HARVARD SQUARE COMMENTARY

August 18, 2008
From Liberty Street

Approaching Truth-tellers

John Turner


Watching Benjamin Wiker yesterday on Book TV discuss his recent publication, 10 Books That Screwed Up the World, I felt an impulse to compose an essay arguing that "right-wing intellectual" is an oxymoron. On reflection, however, I saw that wouldn't be defensible because it would imply that all genuine intellectuals are sensible people. That, I fear, is not the case.

Mr. Wiker is a senior fellow at the Center for Science and Culture, which is a part of the Discovery Institute, a conservative Christian think tank. The CSC is the hub of the intelligent design movement. I have to give Wiker credit for audacity. In selecting his ten bad books he didn't automatically go for pushovers. Although there are two, or possibly three, that aren't hard to discredit, at least half come from the canon of Western culture since the 17th century.

Since we need to keep in mind what we're discussing, here's the list.

Niccolo Machiavelli, The Prince
Rene Descartes, Discourse on Method
Thomas Hobbes, Leviathan
Karl Marx and Friedrich Engels, Communist Manifesto
Charles Darwin, The Descent of Man
Friedrich Nietzsche, Beyond Good and Evil
Adolph Hitler, Mein Kampf
Margaret Mead, Coming of Age in Samoa
Alfred Kinsey, Sexual Behavior in the Human Male
Betty Friedan, The Feminine Mystique

On the intellectual issue, I guess we could say that anyone who knows anything at all about these books qualifies as an intellectual of sorts. But what sort? is the real question.

At a meeting of the Johnson Society last week, one of our members pointed out to us that propositions that would strike all of us as absurd are defended by knowledgeable, seemingly rational, people, and that we all know such persons. There's little doubt that he was right. What does his correctness tell us about prospects for discourse in modern America?

It's not an easy question for me to answer. I have pretty consistently believed that there ought to be room for disagreement in discussion, and that one shouldn't go around saying that another person is ignorant or stupid just because he expresses a difference of opinion with oneself. Gradually, however, I've come to see that such a stance, though generally agreeable, doesn't resolve the problems of discourse.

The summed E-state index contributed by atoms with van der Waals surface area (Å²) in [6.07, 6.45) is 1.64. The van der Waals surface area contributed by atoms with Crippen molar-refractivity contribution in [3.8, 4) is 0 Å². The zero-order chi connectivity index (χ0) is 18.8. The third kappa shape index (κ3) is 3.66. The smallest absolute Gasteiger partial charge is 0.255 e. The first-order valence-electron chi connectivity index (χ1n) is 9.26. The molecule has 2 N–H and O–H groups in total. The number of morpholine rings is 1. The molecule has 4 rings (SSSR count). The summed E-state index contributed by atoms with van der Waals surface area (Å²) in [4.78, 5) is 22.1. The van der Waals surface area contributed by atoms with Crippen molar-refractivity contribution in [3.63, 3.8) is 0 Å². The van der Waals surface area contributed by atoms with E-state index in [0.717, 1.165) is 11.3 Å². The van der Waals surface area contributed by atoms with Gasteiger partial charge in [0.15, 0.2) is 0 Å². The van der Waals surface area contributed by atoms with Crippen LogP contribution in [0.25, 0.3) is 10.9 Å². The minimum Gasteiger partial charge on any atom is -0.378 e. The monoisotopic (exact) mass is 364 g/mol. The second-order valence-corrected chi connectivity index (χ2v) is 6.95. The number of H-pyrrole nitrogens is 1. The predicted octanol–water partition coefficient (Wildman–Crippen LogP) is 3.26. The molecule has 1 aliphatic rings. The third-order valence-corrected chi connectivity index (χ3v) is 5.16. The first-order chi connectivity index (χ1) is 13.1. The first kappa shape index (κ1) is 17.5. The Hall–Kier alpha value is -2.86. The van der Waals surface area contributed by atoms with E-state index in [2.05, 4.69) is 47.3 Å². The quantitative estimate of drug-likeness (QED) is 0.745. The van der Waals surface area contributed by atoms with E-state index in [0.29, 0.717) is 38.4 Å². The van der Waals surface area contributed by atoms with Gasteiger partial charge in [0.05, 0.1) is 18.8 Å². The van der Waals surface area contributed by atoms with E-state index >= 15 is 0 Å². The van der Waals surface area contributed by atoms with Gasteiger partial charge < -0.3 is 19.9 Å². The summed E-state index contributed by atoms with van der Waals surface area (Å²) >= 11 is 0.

The reason it doesn't is that discourse is a twofold enterprise. It is either an attempt to find truth or it is an effort to promote a truth one thinks he already possesses. The two goals of discourse are, therefore, usually opposed to one another.

If you view discourse and investigation as the means of delivering the highest truth you can get, you're unlikely to reach agreement with someone who thinks he already owns the truth, and is living to promote it. Consequently, you ought to give up being frustrated when you don't move towards resolution. There's no reason to get angry at a person in captivity to truths, when he can't explain where they came from.  You can feel sorry for him or you can regard him as an object of fun, but it's not sensible to get mad at him. Your conversation with him is a form of amusement, a mental game, so to speak.

To return to Benjamin Wiker: I can well imagine his saying to me that in putting my trust in discourse and investigation I'm relying on puny human instruments, whereas he is relying on the word of God. He doesn't want to acknowledge that puny human instruments are all we've got, whether we're trying to pave a driveway or figure out the nature of God. It has got into his head that he knows the nature of God through some mysterious process he can't explain, but which he may think he's explaining simply by naming it, calling it faith, or belief, or some such thing.

Anger between people like Mr. Wiker and those who are curious about the truth is very common nowadays. I can't see that it's doing anybody any good. If we could learn to see where arguments are coming from, and, then, tailor our responses to them appropriately, the world would become, almost immediately, a more pleasant place.

I admit that watching an intellectual upstart like Wiker pretend to grasp the arguments of a serious thinker like Friedrich Nietzsche gives me an occasional twinge of irritation. But then, I simply imagine what would happen were Wiker and Nietzsche in a room together. The scene is so diverting, I almost begin to think of Wiker and his ilk as being created to entertain me. It's a kind of intelligent design with a reason behind it.

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